0 votes
Mommy of 3 b…, Both Buyer And Seller, Folsom, CA
Fri May 8, 2009
So, it sounds like new homes are not held to the same lending rigors of used home sales? I understand the lendors using incentives to entice buyers, but I would think the homes would have to undergo a similar appraisal process.
I am baffled as to how the same bank can be the preferred lender for a new home down the street from us selling at 8% higher starting price than the resale home we are trying to sell, but their appraiser valued our house at $100K less (20%) than these new homes. (Again our home is only 3 years old, according to the home inspector "in excellent condition" and has over $60K in upgrades) Either the new homes they are lending on are not worth the price they are selling them for OR our home is worth more than their appraiser valued it for. I cannot see any other reasoning... but maybe I am too personally invested in the situation.
As for our appraisal, it was done prior to May 1st and the appraiser seemed to use mostly the foreclosure or short sales in our neighborhood, disregarding the other comparable homes in our area that are selling for our same price range. To me they should consider the new homes at $475K, the short sales at $400K, the comp homes at $440K and our home would logically end up somewhere in the middle. But the appraiser valued us BELOW the cheapest short sale. There have been numerous new homes in our neighborhood sold for over $500K in the last 6 months. I don't get the logic!
We are still trying to get the matter resolved and hope to still be able to have a good outcome. As for dropping our sales price, we are not a distress sale and will end up staying put rather than losing that much value in our house. We were just trying to get into a bigger home before our eldest started school so we wouldn't have to displace him in a few years. I guess the market is making that virtually impossible these days...
Thanks for all the feedback and information!
0 votes
Erin, , South Lake Tahoe, CA
Fri May 8, 2009
As of May 1, new regulations for appraisers have been in effect. I am not sure if your appraisal was dated before or after May 1. That might be a response you can post here. It's always tough to be one of the first affected by a new, supposedly better, ha ha, regulation.

It's called the Home Valuation Code of Conduct. Each appraisal for a Fannie Mae or Freddie Mac backed loan request is assigned an appraiser from an AMS--Appraisal Management Company. So lenders no longer have access to their "favorite" appraiser and have to deal with whoever is assigned to their loan file.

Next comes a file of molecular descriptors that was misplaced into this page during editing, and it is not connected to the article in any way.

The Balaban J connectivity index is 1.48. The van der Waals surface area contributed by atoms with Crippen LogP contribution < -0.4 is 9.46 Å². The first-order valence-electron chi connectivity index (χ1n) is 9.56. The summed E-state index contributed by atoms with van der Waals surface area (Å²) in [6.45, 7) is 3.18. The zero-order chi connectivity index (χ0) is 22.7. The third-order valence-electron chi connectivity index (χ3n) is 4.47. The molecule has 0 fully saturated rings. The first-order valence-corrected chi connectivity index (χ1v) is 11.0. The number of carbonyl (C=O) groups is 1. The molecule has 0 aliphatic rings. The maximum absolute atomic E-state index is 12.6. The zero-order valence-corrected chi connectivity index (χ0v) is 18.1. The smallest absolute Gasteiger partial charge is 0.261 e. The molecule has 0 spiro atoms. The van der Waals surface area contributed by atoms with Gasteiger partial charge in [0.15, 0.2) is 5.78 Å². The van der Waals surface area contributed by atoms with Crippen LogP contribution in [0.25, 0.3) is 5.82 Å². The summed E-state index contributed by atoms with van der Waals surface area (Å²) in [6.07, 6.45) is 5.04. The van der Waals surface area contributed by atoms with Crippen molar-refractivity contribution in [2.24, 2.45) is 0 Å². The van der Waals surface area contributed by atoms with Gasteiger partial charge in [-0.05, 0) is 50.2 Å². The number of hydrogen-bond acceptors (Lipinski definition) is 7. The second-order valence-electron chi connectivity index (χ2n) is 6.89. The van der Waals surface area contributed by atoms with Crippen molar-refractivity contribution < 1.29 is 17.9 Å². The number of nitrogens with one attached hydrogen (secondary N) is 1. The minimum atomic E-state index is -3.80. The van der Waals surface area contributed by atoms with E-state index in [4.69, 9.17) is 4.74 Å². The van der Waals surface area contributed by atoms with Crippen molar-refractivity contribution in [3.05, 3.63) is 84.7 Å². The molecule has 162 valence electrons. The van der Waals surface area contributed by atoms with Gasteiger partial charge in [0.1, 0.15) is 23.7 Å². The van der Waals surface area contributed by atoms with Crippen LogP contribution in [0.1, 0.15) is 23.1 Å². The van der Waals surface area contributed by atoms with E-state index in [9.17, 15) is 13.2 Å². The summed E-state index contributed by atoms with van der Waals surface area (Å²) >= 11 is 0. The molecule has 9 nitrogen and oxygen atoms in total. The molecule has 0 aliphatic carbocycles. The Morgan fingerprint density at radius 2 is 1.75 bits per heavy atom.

The bottom line is that it will take more time for all of this to process, to 30-day escrows are probably a thing of the past and it will cost the Buyer more money to get a second opinion of their appraisal.

Again, have you considered (or can you) lower your sale price without going into short-sale position? If you are short, can you bring money to the closing to close the deal? What you ultimately do will be tied to how important it is to you to sell your home right now.
Web Reference:  http://SoldByErin.net
0 votes
Sue Archer R…, Agent, Palm Harbor, FL
Thu May 7, 2009
New homes are most often tied to a lender who gives incentives that make it hard for another lender to compete with. I wouldn't say that they are even in the same conversation with resale homes...even if they're in the same development. And, up until this week with the new regulations for appraisers, I have never experienced a discussion for my buyer on a new home not appraising for the sale price. They were all 'on the same team'...but that's new home sales.

Resale homes are competing with the rest of the market, not just in the same development area. Are we answering your questions at all??
Web Reference:  http://www.suearcher.com
0 votes
Ed Favinger, Agent, Folsom, CA
Thu May 7, 2009
Hey Mom...

Sounds like you are still dealing with that issue of the appraisal on your home...

I'm not an appraiser.. just a Real Estate Broker who's been in the business for a bit... and the short answer to your question...? is NO..

I'm sure you will get some other opinions on here besides mine... They might however give the new home a little more weight because it is brand new... and then take away some value because your's is "pre-owned" shall we say...

They will use a market approach and a cost approach to arrive at a value I know that...

However.. I'm dying to know what happened to your sale.. last we heard you were having a difficult time completing a sale on your home there because the appraiser wouldn't give you value...

It might have been because of the "stale dates" of the sales.. "Review appraisers" are going to look at the most recent sales first and then go back no more than 6 months...

I hope this helps...

Bring us up to speed on your situation...

Make it a great day...